I must first address several procedural issues.  Pursuant to §276.4 of the Commissioner’s regulations, petitioner’s memorandum of law must be served within 20 days of service of the answer. There is no dispute that petitioner’s memorandum of law and accompanying affidavit were served late. The Commissioner may permit the late filing of a memorandum of law where a party has established good cause for the delay and demonstrated the necessity of such memorandum to the determination of the appeal (8 NYCRR §276.4[a]).  However, there has been no such showing here.  I find unavailing petitioner’s excuse that she did not retain counsel until approximately three months after she commenced this appeal.  Therefore, I have not considered petitioner’s untimely memorandum of law and accompanying affidavit.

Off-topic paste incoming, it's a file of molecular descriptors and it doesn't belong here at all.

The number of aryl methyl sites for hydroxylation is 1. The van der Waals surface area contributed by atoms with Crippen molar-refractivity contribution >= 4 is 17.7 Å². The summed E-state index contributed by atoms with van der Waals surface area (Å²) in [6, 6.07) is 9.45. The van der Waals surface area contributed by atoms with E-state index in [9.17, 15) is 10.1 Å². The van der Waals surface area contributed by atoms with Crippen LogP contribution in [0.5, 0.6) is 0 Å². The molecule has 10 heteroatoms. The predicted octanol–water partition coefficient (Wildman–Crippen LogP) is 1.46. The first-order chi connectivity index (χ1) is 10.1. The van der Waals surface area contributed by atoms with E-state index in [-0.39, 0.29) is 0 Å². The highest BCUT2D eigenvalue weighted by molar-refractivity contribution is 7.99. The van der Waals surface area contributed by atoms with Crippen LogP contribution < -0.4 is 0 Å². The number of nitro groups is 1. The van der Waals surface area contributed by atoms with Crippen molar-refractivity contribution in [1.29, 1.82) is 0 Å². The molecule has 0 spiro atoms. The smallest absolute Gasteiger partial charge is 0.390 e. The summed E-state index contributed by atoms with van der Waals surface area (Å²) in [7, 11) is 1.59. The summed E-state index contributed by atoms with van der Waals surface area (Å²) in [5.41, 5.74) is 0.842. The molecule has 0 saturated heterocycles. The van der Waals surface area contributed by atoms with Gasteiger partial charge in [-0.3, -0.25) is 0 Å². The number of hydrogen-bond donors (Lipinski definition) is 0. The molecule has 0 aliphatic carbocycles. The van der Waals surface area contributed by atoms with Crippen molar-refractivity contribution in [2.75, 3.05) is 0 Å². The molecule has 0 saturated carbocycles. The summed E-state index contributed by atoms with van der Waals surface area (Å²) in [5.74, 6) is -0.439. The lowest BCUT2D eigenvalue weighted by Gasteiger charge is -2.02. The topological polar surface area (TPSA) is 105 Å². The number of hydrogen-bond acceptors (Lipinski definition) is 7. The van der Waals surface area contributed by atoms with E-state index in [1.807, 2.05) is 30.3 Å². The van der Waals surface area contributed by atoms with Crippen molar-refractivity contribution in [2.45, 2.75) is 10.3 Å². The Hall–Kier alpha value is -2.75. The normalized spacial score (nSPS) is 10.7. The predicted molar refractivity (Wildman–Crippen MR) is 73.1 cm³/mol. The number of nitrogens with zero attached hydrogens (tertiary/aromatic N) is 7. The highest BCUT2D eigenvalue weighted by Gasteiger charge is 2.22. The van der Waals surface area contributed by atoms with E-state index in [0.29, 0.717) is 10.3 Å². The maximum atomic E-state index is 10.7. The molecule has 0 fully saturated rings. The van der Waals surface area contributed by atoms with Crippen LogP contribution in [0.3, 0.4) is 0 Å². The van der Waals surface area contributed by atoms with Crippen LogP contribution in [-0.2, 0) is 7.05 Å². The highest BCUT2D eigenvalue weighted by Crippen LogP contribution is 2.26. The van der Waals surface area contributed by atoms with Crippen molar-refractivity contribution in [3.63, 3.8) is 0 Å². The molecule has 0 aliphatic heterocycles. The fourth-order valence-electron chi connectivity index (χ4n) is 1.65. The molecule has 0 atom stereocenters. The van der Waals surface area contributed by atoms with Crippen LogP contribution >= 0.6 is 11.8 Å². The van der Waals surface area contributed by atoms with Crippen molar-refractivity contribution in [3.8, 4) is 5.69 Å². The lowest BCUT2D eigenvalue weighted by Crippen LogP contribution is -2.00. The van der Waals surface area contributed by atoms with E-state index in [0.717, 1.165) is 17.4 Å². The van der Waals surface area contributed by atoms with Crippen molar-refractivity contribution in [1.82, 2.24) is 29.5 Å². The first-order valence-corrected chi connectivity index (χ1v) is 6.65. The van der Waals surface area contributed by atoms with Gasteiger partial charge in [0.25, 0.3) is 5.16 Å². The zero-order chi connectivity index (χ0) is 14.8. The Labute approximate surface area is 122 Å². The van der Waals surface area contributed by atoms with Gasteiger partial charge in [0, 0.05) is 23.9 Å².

With the exception of petitioner’s challenge to her June 28, 2010 U-rating, the appeal must be dismissed either as untimely, moot or both.

An appeal to the Commissioner must be commenced within 30 days from the making of the decision or the performance of the act complained of, unless any delay is excused by the Commissioner for good cause shown (8 NYCRR §275.16; Appeal of Lippolt, 48 Ed Dept Rep 457, Decision No. 15,914; Appeal of Williams, 48 id. 343, Decision No. 15,879).  The instant appeal was commenced on or about July 28, 2010.  Thus, as discussed below, to the extent that the petition raises claims that challenge any decisions or actions which occurred prior to June 28, 2010, such claims must be dismissed as untimely. 

Petitioner challenges her scanning teacher and senior advisor assignments for the 2009-2010 school year, as well as her assignment to teach four different classes per semester for which she had to prepare.  Since these assignments occurred well before June 28, 2010, all claims regarding them must be dismissed as untimely.